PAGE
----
My thanks to Caitlin Raynor at Headline for an advanced reader copy of Cartes Postales From Greece by Victoria Hislop. Cartes Postales From Greece is published in hardback on 22nd September 2016 by Headline Review and is available for purchase from all good booksellers.
Cartes Postales from Greece
Week after week, the postcards arrive, addressed to a name Ellie does not know, with no return address, each signed with an initial: A.
With their bright skies, blue seas and alluring images of Greece, these cartes postalesbrighten her life. After six months, to her disappointment, they cease. But the montage she has created on the wall of her flat has cast a spell. She must see this country for herself.
On the morning Ellie leaves for Athens, a notebook arrives. Its pages tell the story of a man’s odyssey through Greece. Moving, surprising and sometimes dark, A‘s tale unfolds with the discovery not only of a culture but also of a desire to live life to the full once more.
My Review of Cartes Postales From Greece
When Ellie finds postcards from A, addressed to S Ibbotson, in her flat pigeon hole they sow the seed of desire to visit Greece. A notebook arrives too as she goes off to Athens and so the book begins.
I’ve always loved Victoris Hislop’s writing and I have to say that I was apprehensive about reading Cartes Postales From Greece as I was slightly disappointed in my last Victoria Hislop read, The Sunrise, my review of which you can read here, which, although good, didn’t move me like her other writing.
Initially I didn’t ‘get’ this book at all. Ellie seemed to disappear completely and I couldn’t attune myself to the writing. I set the book aside, came back to it later and suddenly I understood. It is not a story about Ellie, or A (even though the notebook tells us and Ellie about his innermost emotions), or S Ibbotson. It is Greece that is the central character, gradually uncovered through the tales A hears on his travels and which are linked with the notebook.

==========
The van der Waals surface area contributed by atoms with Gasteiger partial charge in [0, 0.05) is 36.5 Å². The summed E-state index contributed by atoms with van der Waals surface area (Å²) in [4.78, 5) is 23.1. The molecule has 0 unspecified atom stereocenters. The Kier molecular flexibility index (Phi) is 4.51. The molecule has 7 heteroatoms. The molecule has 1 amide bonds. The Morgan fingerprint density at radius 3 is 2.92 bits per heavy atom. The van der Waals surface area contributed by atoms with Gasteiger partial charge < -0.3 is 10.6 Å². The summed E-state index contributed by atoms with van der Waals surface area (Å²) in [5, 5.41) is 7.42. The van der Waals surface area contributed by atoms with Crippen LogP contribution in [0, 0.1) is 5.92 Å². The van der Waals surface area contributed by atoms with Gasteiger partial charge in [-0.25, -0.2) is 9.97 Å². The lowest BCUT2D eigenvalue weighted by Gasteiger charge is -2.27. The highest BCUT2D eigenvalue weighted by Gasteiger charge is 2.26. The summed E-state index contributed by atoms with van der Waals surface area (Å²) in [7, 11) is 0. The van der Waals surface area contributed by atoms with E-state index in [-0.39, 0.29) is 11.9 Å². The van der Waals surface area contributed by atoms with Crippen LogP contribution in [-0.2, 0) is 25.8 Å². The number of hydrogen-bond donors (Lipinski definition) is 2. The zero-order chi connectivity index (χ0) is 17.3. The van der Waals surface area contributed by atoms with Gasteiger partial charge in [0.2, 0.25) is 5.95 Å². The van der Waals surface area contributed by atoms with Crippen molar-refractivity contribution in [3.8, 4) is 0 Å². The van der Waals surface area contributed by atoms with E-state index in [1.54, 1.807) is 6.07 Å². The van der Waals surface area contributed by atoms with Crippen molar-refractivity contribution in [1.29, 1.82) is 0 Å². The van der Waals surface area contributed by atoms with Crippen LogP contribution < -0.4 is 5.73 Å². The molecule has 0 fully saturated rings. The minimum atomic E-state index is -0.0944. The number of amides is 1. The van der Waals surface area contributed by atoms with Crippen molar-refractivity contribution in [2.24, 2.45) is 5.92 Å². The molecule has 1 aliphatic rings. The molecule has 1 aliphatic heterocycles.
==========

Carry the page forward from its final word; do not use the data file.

I have one criticism that I didn’t see the need to have Ellie as part of the structure. The ending of the book was too tidy for my liking and A’s notebook is quite strong enough to stand as a plot device alone.
However, Victoria Hislop weaves magical elements into what are, in effect, a series of short stories or snapshots. We meet colourful charcaters from beautiful women to corrupt officials. We read about the history, mythology, geography and economy of Greece. Each aspect is beautifully illustrated by postcards and photographs which are produced with a slight sepia tone giving a dreamlike quality to them and enhancing the concept that perhaps the truth isn’t always told in the stories. There are many layers for interpretation here. I felt reading Cartes Postales From Greece was the next best thing to actually visiting the country. It is incredibly well researched, immaculately written and thoroughly absorbing.
For anyone who loves the country or wants to understand it better, Cartes Postales From Greece is an essential read. Beautifully and vividly written it is evocative and I thought Cartes Postales From Greece is Victoria Hislop at her very best.
About Victoria Hislop
Victoria Hislop read English at Oxford, and worked in publishing, PR and as a journalist before becoming a novelist. She is married with two children.
Her books have been translated into more than 30 languages.